Definition of charitable giving
The charitable giving takes the form of donations, made by individuals to a charity or an association.
Behind the concept…
Charitable giving is a big part of what makes a foundation live. They raise funds from individuals along with government, other charities and enterprises’ funds.
Charitable giving can also run along with corporate giving. Through a corporate giving program, an enterprise can support individual donations to a charity. Companies can also set up trusts in order to organise their giving.
Making donations to charity can also be relieved from taxes. That is a big incentive for individuals. You can choose to whom a part of your taxes goes. It enables you to support causes that you rely on to without having to actually spend as much as money as if it wasn’t for a charity.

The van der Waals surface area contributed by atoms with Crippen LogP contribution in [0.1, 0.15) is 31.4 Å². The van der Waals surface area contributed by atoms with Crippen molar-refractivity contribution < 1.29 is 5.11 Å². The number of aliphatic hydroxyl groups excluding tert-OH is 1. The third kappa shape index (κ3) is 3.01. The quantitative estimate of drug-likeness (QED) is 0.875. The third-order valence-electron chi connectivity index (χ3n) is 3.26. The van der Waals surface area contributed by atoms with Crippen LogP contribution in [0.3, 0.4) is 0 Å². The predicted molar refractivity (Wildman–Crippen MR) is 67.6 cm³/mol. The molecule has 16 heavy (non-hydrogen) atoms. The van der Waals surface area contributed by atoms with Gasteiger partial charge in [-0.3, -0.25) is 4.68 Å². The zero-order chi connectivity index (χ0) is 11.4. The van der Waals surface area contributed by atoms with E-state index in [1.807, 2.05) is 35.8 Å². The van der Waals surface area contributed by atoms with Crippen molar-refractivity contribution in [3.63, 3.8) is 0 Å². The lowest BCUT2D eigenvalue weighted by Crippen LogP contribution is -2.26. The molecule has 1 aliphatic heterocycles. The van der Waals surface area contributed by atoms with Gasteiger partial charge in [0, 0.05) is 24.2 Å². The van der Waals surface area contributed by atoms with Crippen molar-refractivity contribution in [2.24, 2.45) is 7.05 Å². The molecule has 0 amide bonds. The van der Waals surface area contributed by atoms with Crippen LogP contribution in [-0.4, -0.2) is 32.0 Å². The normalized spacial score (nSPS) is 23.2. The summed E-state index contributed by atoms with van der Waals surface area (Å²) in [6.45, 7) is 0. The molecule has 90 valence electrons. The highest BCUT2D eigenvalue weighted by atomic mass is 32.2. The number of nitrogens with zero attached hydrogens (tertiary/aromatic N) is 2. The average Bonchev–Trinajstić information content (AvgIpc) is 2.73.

Around the world…
Depending on the country, you can have a different amount of deduction on your gift. Furthermore, the conditions are not the same everywhere.
In Belgium, you have a deduction on 45 % of your donation. It has to be to an agreed association, for a minimum of 40 euros in a year. You have to get an attest to prove your giving, and it has to be of money.
In the UK, according to the government, are tax-free. It means that an individual can make a donation to a charity or a sports club and not have taxes on it.
In France, you have 66% of tax deduction on your charitable giving. There are other specificities, that you can find on the government site.
In Germany, donations of 20% of your annual income can be relieved from tax.
In Spain, you can’t go above 10% of your annual taxes. On the first 150 euros, 75% of your charitable donations can be deducted off your bill. After that, it decreases to 30%.
Those are examples of what governments put in place to encourage charitable giving. Each one has its own way to achieve this goal. It is thus important to look up what’s in place in your country.
Picture: Ben White on Unsplash.